The special relationship between US and UK Nissan Leaf prices

17 May 2010

Nissan LeafIf you were ever in any doubt about which were the most important target markets for the upcoming Nissan Leaf electric car, here’s a simple list. The three most important markets are the US of A, America, and the United States.

How else to explain a pricing strategy that makes the car more expensive in Europe after government subsidies than the US version is before tax rebates.

Nissan today announced the UK price as £28,250 before sweeteners, or £23,250 after. The US price is $32,780, or a little under £22,200 at current exchange rates. The $7,500 federal tax rebate brings the US total down to within coughing distance of £17,000.

We asked Nissan’s European sales and marketing big cheese Simon Thomas to explain the £6,000 difference between US and UK list prices. Give him his due, Thomas didn’t look shifty or evasive as he referred vaguely to differences in tax and specifications that mean “there is only a few hundred dollars in it” in real terms.

As excuses go, we feel this is on a par with arguments about overdue homework and canine appetites. The truth must surely be that the Leaf is cheaper in the US because that’s the way Nissan needs it to be. The US market is price sensitive and Nissan evidently needs the car to be a resounding success there. Nissan says the Leaf will turn a profit within a year or so, so we must assume that European and Japanese sales will need to bankroll loss-making sales across the Pond.

According to Nissan, the Leaf’s battery alone costs $10,000 (£6,800) to make, so it was probably fanciful to ever expect the whole car to compete with well-specced C-segment rivals in the £17,000 to £19,000 bracket (even if that is exactly what Nissan senior spokespeople have been hinting at for a year). Pitching it above the Prius is picking a different battle.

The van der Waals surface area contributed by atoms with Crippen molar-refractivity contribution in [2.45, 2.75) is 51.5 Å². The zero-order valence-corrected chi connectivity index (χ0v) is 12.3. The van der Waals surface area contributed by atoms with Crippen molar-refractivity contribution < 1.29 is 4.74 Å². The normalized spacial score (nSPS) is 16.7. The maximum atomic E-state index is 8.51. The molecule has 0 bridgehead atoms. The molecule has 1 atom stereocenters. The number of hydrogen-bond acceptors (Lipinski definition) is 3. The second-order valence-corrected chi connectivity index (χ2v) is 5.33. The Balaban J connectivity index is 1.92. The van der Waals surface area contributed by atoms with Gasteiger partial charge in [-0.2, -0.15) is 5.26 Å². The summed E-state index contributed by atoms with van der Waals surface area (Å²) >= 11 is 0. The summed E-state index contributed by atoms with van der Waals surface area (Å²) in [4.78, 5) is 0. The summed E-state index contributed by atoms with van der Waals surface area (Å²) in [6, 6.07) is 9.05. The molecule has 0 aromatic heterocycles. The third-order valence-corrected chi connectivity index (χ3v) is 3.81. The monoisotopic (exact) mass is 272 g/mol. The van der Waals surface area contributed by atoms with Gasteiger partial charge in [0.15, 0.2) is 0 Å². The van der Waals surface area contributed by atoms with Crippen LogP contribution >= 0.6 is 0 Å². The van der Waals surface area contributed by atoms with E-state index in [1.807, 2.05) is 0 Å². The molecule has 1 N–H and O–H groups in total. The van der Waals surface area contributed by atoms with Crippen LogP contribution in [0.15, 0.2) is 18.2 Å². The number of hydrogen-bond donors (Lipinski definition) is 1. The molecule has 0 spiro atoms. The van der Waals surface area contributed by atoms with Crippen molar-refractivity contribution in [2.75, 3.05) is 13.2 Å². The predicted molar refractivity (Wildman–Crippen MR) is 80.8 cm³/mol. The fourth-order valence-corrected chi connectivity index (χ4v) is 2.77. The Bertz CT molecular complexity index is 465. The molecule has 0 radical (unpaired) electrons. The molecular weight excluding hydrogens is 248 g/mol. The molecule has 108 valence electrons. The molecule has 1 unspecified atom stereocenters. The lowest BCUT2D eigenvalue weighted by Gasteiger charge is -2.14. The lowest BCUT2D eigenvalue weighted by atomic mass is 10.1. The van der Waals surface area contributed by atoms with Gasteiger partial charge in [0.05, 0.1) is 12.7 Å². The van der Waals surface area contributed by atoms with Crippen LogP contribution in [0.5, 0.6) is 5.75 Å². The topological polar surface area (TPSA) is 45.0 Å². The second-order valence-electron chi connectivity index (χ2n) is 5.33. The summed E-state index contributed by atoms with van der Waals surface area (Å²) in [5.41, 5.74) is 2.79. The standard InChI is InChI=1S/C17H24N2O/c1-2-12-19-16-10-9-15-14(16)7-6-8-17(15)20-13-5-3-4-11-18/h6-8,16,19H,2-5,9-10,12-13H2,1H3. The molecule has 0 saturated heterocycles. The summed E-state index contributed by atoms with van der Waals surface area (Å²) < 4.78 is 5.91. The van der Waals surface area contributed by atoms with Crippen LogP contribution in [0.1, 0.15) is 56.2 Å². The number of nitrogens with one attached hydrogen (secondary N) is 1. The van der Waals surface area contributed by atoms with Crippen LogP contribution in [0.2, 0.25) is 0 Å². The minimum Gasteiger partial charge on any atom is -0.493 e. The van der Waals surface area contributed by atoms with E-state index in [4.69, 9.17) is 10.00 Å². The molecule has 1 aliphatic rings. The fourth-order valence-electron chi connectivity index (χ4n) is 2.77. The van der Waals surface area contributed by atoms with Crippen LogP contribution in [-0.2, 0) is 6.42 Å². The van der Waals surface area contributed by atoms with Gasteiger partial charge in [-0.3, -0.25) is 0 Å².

Nissan Leaf in motionAs with the even pricier Mitsubishi i-Miev, the most likely takers of the Leaf at its current tariff are corporate customers, who can effectively buy the car for less than zero once all the tax rebates are lapped up.

It will be interesting to see what Nissan does with deliveries. For the first year or so, demand for the Leaf looks set to comfortably outstrip supply. How Nissan decides to juggle the 12,000 units it can deliver between now and next spring, across eager customers in Europe, the US and Japan, will be the clearest measure of its intent in those markets. Will it go for volume and the appearance of success in the important US market, keep its home market happy, or take the money while it’s sitting on the table here in Europe?

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